Why Children Singing Lennon’s “Imagine” At the Olympics Should Trouble You.

In the Tokyo Olympics opening ceremonies, there was the sad spectacle of a children’s choir singing the John Lennon song, “Imagine.” While some just think of the song as “pretty” the radical atheist/globalist words are a direct attack on things central to the existence of any civilization. Lennon imagines, with approval, a world without God, religion, or country. In effect no piety, no loyalties, and nothing worth dying for. He also dismissed the idea of heaven, hell, and more than implies that religion, faith and God are the source of violence, greed and disunity.

As you will see below, there is strong evidence that John Lennon himself later distanced himself from many of the notions celebrated in the song lyrics.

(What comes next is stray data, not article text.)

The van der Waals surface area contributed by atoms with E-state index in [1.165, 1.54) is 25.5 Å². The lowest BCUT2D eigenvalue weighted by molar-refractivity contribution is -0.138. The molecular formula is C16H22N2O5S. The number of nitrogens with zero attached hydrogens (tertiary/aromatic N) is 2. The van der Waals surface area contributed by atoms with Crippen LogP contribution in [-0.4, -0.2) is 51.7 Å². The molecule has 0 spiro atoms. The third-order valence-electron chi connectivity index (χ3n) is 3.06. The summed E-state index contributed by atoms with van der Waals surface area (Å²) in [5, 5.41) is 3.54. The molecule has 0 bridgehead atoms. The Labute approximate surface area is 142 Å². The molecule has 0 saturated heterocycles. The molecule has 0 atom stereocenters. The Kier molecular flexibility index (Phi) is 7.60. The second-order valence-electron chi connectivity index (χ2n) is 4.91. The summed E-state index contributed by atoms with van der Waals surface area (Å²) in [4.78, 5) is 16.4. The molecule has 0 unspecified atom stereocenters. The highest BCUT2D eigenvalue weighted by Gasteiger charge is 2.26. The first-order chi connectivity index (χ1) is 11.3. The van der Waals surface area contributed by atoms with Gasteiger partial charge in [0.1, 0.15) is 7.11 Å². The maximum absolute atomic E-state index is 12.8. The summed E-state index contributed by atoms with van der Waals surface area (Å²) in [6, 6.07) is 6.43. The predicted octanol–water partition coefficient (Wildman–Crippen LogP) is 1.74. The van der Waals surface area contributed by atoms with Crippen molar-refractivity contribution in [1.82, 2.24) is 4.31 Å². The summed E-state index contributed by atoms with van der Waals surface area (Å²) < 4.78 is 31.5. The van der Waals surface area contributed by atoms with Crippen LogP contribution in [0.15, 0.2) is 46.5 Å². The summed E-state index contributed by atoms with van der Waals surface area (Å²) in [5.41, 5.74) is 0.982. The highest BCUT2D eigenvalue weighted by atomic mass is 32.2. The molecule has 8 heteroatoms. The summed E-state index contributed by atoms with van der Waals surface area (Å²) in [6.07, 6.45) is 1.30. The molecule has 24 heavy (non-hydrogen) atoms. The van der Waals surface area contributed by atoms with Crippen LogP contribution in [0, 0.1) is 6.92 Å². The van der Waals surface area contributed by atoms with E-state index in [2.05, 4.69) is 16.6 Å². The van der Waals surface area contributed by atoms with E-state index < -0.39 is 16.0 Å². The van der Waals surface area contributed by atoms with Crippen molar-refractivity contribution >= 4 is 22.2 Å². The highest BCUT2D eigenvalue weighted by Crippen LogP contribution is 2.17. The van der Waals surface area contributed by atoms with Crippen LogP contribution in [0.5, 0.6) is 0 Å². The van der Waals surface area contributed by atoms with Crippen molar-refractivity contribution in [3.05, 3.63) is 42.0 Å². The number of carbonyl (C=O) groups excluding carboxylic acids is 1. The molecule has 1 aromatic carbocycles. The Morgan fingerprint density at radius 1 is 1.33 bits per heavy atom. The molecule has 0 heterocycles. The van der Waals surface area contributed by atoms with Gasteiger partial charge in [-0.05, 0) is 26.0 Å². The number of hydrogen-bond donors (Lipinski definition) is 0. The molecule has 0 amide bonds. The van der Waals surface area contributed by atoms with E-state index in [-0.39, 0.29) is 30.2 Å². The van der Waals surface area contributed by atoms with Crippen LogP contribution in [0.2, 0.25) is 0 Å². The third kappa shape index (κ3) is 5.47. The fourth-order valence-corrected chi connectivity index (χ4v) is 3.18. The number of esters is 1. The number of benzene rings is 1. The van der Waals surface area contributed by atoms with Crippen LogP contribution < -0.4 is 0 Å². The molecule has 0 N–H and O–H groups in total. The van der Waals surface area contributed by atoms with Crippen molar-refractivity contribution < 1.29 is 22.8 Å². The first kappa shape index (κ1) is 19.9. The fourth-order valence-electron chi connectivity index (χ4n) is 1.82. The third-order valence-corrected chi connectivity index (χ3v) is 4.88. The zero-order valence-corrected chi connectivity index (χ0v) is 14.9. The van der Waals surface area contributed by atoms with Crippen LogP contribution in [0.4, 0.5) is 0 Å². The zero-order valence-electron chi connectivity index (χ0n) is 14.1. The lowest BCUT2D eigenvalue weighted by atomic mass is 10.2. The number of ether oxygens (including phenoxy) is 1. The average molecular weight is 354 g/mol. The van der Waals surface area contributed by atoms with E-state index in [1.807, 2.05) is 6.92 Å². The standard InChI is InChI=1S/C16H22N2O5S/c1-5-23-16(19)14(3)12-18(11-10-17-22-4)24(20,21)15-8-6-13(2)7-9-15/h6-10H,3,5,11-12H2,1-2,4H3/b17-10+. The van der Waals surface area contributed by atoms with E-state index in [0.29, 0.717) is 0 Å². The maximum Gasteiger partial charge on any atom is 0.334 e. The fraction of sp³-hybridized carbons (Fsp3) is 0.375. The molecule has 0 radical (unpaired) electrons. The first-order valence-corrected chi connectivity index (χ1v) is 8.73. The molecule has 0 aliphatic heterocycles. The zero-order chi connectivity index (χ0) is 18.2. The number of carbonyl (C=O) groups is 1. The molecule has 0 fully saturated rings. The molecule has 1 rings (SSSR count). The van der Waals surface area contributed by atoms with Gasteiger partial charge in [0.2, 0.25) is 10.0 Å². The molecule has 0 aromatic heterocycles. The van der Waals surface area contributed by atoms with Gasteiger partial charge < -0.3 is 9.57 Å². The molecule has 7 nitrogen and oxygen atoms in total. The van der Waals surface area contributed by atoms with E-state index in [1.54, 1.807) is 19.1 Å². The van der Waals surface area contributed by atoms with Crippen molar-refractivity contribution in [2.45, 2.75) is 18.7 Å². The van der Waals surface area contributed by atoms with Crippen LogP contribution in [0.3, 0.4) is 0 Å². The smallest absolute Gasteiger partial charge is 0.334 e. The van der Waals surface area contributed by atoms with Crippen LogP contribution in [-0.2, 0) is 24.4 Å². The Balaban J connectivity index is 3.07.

I wonder if the kids knew how truly empty, dark, unrealistic, and dystopian the world they sang of was. I wonder too, if the organizers of the opening ceremonies understood the irony of singing of world without countries, even as athletes marched in under different flags from different countries prepared to compete.

Here are some of the lyrics of Lennon’s song:

Imagine there’s no heaven
It’s easy if you try
No hell below us
Above us only sky
Imagine all the people living for today

Imagine there’s no countries
It isn’t hard to do
Nothing to kill or die for
And no religion too
Imagine all the people living life in peace

You, you may say
I’m a dreamer, but I’m not the only one
I hope some day you’ll join us
And the world will be as one

Imagine no possessions ….etc.

So there it is, a world without faith, religion, Church, Country, piety, patriotism and the free market economy. The song implicitly endorsed atheistic Communism, or at least Socialism in its dream of “no possessions.” Imagine, was perhaps the most secular and radical of popular songs ever written, dripping with contempt, deconstructionist, revolutionary, and reductionist, a Magna Carta for secular humanism, and Communism.